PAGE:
My name was Wilter. I worked in sales. Ceramics, earthenware, minaret lanterns. We sold tiles in rusty ocean, silver oat, understory, these were our colours. There was no pressure, targets, accountability, and every month-end I was up for promotion. We had all attended the seminar on decision-making, but decision-making still caused me distress. One February morning, beginning to creak under the weight of my own uncertainty, I finally surrendered and accepted my new position, with all its formidable responsibilities. Company car, bonus scheme, juniors to terrorise – something greedy had clambered up my throat.
My new boss was a great appeaser as well as somewhat an opportunist. We bonded, a potent cocktail, spent afternoons cooking the percentages and inventing discounts for all the products we coveted. He was building a swimming pool, a whole lagoon of rusty ocean, while I had amassed enough silver oat to cover a bathroom wall – encaustic tiles, teardrop-shaped, audaciously glazed.
My wife was away, unreachable. But before I could worry about justifying to her my newfound hedonism, a tiler was here, confusingly rapidly, his galvanic voice in our bathroom. I offered him tea, spent ten minutes distressing over which mug would best convey the invented down-to-earth, no-nonsense person I was pretending to be. boredom is the legitimate kingdom of the philanthropic, it read. I winced as I put it in his hand, but rebuked myself. Could he not be a sparkling littérateur?
Weeks pitched by in timeframes I wasn’t familiar with. My tiles appeared to be installed but didn’t resemble a finished job. The boss suggested I replace the toilet, a slimmer cistern. I worried about this, the consequences, and about my wife – all winter really – not least because our baby was due very soon and I had still not heard Cee’s voice on the phone. My boss had started squirming every time it was mentioned. We had our happy customers, our award-winning colours, what more could I want?
Once you’ve finished this project, my boss took me aside once or twice to whisper, oh, you’ll feel miles better. A weight off. And he would pat me on the back and tears would come to his eyes. Sometimes I felt that he had always been there, my boss, just as my completed bathroom had, and like an archaeologist I was merely digging both of them out.
I researched thermostatic showers but, in spring, plumbers informed me that I’d been commissioning jobs in the wrong order – how could they move the pipes? My wife was pregnant, I said. They didn’t ask me where, when, and I shook my head, wanting to convey my disappointment, but also not wanting to appear too arrogant. I was making efforts to come over more conventionally, sober. I crafted things to riff on which on the one hand seemed to make me sound quite interesting, but on the other were the kind of things no human being would ever say.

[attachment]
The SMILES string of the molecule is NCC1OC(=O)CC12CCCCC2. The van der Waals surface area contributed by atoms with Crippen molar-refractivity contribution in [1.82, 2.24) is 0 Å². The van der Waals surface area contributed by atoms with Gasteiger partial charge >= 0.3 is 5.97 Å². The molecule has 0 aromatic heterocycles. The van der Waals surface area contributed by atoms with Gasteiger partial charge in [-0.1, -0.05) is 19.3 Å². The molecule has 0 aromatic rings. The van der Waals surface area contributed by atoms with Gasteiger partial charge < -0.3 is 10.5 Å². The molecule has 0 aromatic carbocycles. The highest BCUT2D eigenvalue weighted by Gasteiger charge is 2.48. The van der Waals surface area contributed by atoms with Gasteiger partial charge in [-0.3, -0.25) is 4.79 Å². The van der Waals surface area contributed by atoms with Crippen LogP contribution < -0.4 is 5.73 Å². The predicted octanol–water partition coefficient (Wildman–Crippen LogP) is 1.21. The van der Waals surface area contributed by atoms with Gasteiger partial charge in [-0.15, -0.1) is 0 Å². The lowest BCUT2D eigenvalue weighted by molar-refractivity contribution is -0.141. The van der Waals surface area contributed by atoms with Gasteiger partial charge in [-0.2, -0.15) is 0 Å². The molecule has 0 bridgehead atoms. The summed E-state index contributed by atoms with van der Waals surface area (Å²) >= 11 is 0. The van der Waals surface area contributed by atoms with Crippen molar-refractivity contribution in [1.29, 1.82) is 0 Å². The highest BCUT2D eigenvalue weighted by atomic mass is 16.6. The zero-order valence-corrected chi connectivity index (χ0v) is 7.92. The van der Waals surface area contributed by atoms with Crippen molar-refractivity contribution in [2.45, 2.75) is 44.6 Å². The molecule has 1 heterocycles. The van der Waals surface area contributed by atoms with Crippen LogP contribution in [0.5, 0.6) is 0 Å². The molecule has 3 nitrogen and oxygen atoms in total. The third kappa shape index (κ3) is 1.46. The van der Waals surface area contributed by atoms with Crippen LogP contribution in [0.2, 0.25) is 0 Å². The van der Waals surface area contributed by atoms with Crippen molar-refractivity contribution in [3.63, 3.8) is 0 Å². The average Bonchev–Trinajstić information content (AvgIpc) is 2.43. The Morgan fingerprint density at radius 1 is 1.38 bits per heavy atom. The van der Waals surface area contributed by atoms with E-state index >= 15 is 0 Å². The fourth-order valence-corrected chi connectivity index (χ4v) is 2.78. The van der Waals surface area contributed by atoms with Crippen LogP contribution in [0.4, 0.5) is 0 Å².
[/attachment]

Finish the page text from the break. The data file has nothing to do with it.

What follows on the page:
Things had changed. Had I broken into winter again, lapped myself? I considered mornings a raging success as long as I had successfully woken up into them. I conducted my operation out of an A5 notebook, columns of figures that no longer tied to anything tangible. Keys were cut. I pressed them onto tradespeople, sales visitors, in vain because nobody could understand the nature of my demands.
I missed my wife, her officiating. I would send her pictures, show her the progress. And she was due very soon. After all, she had been carrying now for such a long time. How long was the term? It struck me that it had been years rather than months, and that actually there was a chance Cee had been carrying our boy for too long, for years, for decades.
I was running out of money. While a company hauled in a claw-footed bath, another team arrived to take away our appliances. A hairy man, a bear of a man, a creature, wheeled away my television. I met strangers on the landing, handsome people with long white professorial coats. At first they were jolly, convivial, but soon started shaking their heads, refused to greet me. It was deep winter. All was snowy. Sirens droned in the street. But in the time it took me to cross the landing to see my white lawn, everything had melted again. Birds were swooping, apples strewn across our patio.
A young woman had started visiting, always in blue. There were words written in my notebook beside the figures, dyschronometria, anticipatory grief, early onset, graphs and diagrams. I disregarded them. At night people chanted in the passageway behind our house. I dreamt of phone calls from Cee, invitations to her water birth: the river or my boss’s swimming pool.
Rooms took on different shapes now, unfamiliar people had occupied them, but they were quiet, respectful. Occasionally there was tennis. If no tennis, then wedges of light – mapping the wall and ceiling, stretching out their rhombuses. A man was hired to observe me. My visitors found me boring, repulsive, hated my company. They assumed I had a mania for dressing gowns and brought them, so many.
Breakfast was purees; lunch, strange exercise. The chanting came back, it was everywhere, within. A woman came to see me, her voice of powder, everything straining. She kissed my forehead and collapsed, shaking up and down. We’ve never met, I assured her, but she couldn’t understand.
Now a boy was in the hallway. He needed a glass of water, he was thirsty, it was urgent, would someone give it to him, please? But when he’d drunk his water, he wanted more, larger and larger glasses, always more. I rose in my bed, rose to listen. But there was no conclusion. The boy was gone, away with his mother. The room was dark. I rippled in my sheets. My name was Wilter. I was alone now.
Jack Barker-Clark is a writer from the North of England. His fiction has recently appeared in Hobart, No Contact, (mac)ro(mic), and elsewhere. In 2020 he founded The Pale Quarter, an interdisciplinary art-grasses group in a valley in his home county. A portfolio of his work can be found at jackbarker-clark.co.uk